Eugene Onegin at Seattle

I took a long time for me to warm up to Eugene Onegin. It lacks the soaring, aching Tchaikovskian melodies that once heard, stick in memory ever after. Apart from a few passages – the letter scene in the first act, the lover’s dawn lament in the second, the feverish duet that ends the third – the vocal lines are conversational, accompanied by small motifs seemingly meaningless as smoke rings curling in the air. But with familiarity these tunelets merge and intertwine to create a hazy atmosphere of gentle melancholy that perfectly reflects a story line focused on loss, the past, the sweet pain of regret.

That truly nostalgic mood is wonderfully supported by director Tomer Zvulun’s “concept” for the staging, and Erhard Rom’s simple but versatile settings to contain it: slender beech trees against fields of grain, a gloomy winter dawn, ballrooms both provincial and majestic, which a shift of light can freeze a mundane scene into an evocative image, a postcard from the past.

20200109_eugeneonegin-day02_seattleopera_sunnymartini_39034.pngSeattle Opera Chorus, Melody Wilson (Olga) and Colin Ainsworth (Lensky)

Vocally the principal singers in the two casts necessitated by Seattle’s compressed two-week eight-performance are uniformly excellent: Marjukka Tepponen highlights Tatyana’s timidity and woolgathering but rises to anguished dignity in the big duet. Marina Costa-Jackson makes her more impulsive, even a little feisty. Both approaches mesh with their respective Onegins’: John Moore bravely shows us the priggish, mannered side of Evgenyi; Michael Adams goes for the smoldering mystery that captivates his unintended victim.

Tchaikovsky’s amateur libretto gives Onegin little chance to shine until the very end of the opera. In this staging as in many others, it’s Colin Ainsworth as that innocent sap Lensky who scores our sighs and applause for his dawn monologue on the brink of extinction. Melody Wilson’s youthful voice is a little undeveloped for the near-contralto tessitura of Tatyana’s teen-aged sister Olga; I look forward to hearing her in a solidly mezzo role.

The Seattle Opera chorus – whether playing happy serfs, smug provincial dignitaries or lofty aristocrats at the Imperial court – sing, act, and move so well that the numerous dance numbers staged by Logan Pachciarz are among the greatest pleasures of the staging.

I think one opportunity is missed in this production: the chance to provide a dimension of the Aleksandr Pushkin’s original poem that is completely absent from the libretto. Tchaikovsky’s personality was complex and ambiguous but one thing he lacked utterly: a sense of irony. For him, life is no laughing matter: one loves, one loses, one suffers, and only death awaits us.

Pushkin doesn’t disagree; but his reaction to our predicament is to smile, even laugh outright, at the absurd ways we try to deal with it, and there are many moments in the action of the opera, even as simplified and sentimentalized by the composer, where such ironies lie temptingly near the surface. Director Zvulun chooses to let them pass, even when audible chuckles show that the audience gets the joke even if he doesn’t.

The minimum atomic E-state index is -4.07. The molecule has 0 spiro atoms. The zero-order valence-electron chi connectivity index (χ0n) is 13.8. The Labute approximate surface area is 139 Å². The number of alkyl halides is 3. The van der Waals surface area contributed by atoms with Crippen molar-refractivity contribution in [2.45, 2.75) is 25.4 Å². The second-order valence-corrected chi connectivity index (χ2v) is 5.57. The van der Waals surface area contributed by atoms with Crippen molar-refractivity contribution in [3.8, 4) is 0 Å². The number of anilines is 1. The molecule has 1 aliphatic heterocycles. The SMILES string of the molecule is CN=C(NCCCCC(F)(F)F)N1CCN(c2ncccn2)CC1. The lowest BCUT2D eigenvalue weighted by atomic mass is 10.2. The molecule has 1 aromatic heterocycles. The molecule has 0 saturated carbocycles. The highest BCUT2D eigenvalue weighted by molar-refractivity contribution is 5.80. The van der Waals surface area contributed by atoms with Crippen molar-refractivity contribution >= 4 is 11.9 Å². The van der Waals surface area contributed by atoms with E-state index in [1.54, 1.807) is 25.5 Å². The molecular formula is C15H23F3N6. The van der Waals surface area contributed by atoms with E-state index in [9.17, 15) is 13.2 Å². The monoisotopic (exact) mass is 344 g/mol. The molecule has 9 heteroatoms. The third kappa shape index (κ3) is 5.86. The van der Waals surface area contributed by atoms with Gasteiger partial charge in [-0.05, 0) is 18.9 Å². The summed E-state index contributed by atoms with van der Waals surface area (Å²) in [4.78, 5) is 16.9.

Still, the drama achieves tragicomic grandeur thanks to conductor Aleksandar Markovič. Taking his time setting the scene of seemingly placid country life, he minutely paces the soprano through the many musical beats of the her exalted “letter scene” to a beautiful climax. From that point onward, every scene, crowded or intimate, festive or solitary, moves the story relentlessly forward.

20200108_eugeneonegin-day01_seattleopera_sunnymartini_37860.pngJohn Moore (Eugene Onegin)

(Speaking of moving forward: Is anybody else as irritated by M. Triquet as I? His wan little couplets stop the action dead at the birthday ball in act II, just when we should be concentrating on Onegin’s fake flirtation with Olga.)

The musicians of the Seattle Symphony have long been a mighty asset in the pit at McCaw Hall; this time, under Markovič’s shaping hand, they excelled themselves, particularly the solo winds so important to Tchaikovsky’s sound palette. This is Maestro Markovič’s US debut. I hope the Opera’s general director Christa Scheppelmann nails him down for future projects before word gets out.

Roger Downey

Pyotr Ilyich Tchaikovsky: Eugene Onegin

Tatyana – Marjukka Tepponen (11th January)/Marina Costa-Jackson (12th Jan.), Onegin – John Moore (11 th Jan.)/Michael Adams (12th Jan) Lenski – Colin Ainsworth, Olga – Melody Wilson, Prince Gremin – David Leigh, Larina – Margaret Gawrysiak, Filipevna – Meredith Arwady, M. Triquet – Martin Bakari, Zaretzki – Misha Mizikoe; Director – Tomer Zvulun, revival director – Stephanie Havey; Conductor – Aleksanr Markovič; Scenic designer – Erhard Rom; Lighting designer – Robert Wierzel; Costume designer – Isabella Bywater; Choreographer- Logan Pachciarz; Seattle Opera Chorus (Chorus master John Keene); Members of the Seattle Symphony Orchestra. Marion McCaw Hall at Seattle Center, Seattle Washington; 11th and 12th January 2020.

image_description=Marjukka Tepponen (Tatyana) and John Moore (Eugene Onegin) [Photo by Sunny Martini]
product_title=Eugene Onegin at Seattle
product_by=A review by Roger Downey
product_id=Above: Marjukka Tepponen (Tatyana) and John Moore (Eugene Onegin)

Photos by Sunny Martini courtesy of Seattle Opera